Initially, I had high expectations for the Litelok Flexi-U. When I first laid eyes on the box, it became one of my favorites. However, I struggled with attaching and detaching the small-sized lock from my bike. The key mechanism operated smoothly, but opening the lock required a sideways motion that could be awkward depending on where you chose to secure your bike. I constantly worried about damaging my carbon wheels, and maneuvering around my 2.6x29 wheels proved challenging. The primary issue I encountered was its lack of packability. Despite its flexibility, it didn't compress enough to fit into a bag. On the company's website, there are pictures of the GO Flexi-U stored in the straps of a Tailfin rear bag, which might be a clever storage solution for those who use one. The small version was quite heavy, weighing 650g/22.4oz (the large one weighs 725g/25.6oz). The GO Flexi-U's standout feature is undoubtedly its security, but even though it doesn't fully meet my requirements for a bikepacking lock, I still keep the GO Flexi-U close at hand for other activities.
2. TiGr Blue Mini U-Lock
At first glance, the TiGr Blue may not appear to be a suitable lock for bikepacking. However, it turned out to be the most surprising among all the locks we tested. The very challenges it presented soon revealed themselves as its advantages. Marketed as the world's lightest insurance-rated u-lock, the TiGr Blue is constructed from hardened high-carbon blue steel, protected by a clear coating. It is truly a thing of beauty. The lock, its mechanism, and its keys are all finely machined, emanating a sense of quality that instills confidence. Weighing in at 423g/15oz, the TiGr Blue is slightly heavy but still falls within reasonable limits.
The primary challenge I anticipated with the lock was its shape. I had no idea how it would fit into my bikepacking setup until I went on a ride with a friend who had one tucked into his framebag, with the pointy end of the lock wedged into the top corner of the inner triangle. How did I not think of that? Not only that, he managed to utilize the negative space of the lock to store some gear, like a water filter and a few power bars. Inspired by his clever solution, I immediately tried it myself and was amazed by how well it worked. Besides its packability, the TiGr Blue's locking mechanism was user-friendly and oddly enjoyable to use.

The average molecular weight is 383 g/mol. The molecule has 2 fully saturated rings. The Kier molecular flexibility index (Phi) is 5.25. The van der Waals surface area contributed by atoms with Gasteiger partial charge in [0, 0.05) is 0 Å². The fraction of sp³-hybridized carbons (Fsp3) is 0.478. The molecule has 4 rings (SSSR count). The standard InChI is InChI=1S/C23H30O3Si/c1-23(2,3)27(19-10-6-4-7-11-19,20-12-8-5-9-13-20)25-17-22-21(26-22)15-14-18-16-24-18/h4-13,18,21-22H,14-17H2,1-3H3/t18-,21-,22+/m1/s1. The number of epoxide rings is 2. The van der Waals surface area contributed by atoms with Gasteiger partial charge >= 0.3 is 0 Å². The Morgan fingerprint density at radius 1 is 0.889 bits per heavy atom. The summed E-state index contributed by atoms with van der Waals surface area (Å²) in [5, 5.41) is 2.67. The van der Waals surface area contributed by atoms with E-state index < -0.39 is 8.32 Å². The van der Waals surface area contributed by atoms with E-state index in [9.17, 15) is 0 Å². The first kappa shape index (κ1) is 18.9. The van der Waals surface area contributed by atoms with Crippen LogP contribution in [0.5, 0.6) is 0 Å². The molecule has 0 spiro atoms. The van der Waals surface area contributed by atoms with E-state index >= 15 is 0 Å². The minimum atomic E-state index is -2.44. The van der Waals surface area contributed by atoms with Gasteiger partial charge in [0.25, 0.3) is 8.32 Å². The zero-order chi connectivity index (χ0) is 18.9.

3. Altor Apex Titanium
When it comes to aesthetic design, the Altor Apex Titanium would undoubtedly take the crown. Every aspect, from the lock itself to the keys, mechanism, and even the packaging, is crafted with such attention to detail that it would make any product designer drool. It truly resembles a work of art that could easily match something from 22 Bikes. However, it is worth noting that the website does not mention it being an insurance-rated lock. Weighing in at 715g/25.2oz, the Apex Ti appears to prioritize security with its folding design, despite its captivating beauty. So, don't be deceived by its appearance alone.
Out of all the locks we examined, the Apex Ti proved to be the heaviest. Nevertheless, I appreciated how it folded flat, allowing it to fit quite easily within the space I had in the top of my framebag. Once again, the mechanism and keys showcased a remarkable level of craftsmanship. However, locking the Apex Ti could be somewhat cumbersome, as aligning the head of the lock required some effort to securely close it. On the other hand, unfolding the lock and attaching it to my rear wheels was a straightforward process. The lock truly stands out and provides a noticeable level of visibility, which instills a sense of security. Nevertheless, with a price tag of $189 USD, this beautiful titanium lock leaves me somewhat perplexed and prompts me to question who it's for.
4. Ottolock Cinch Lock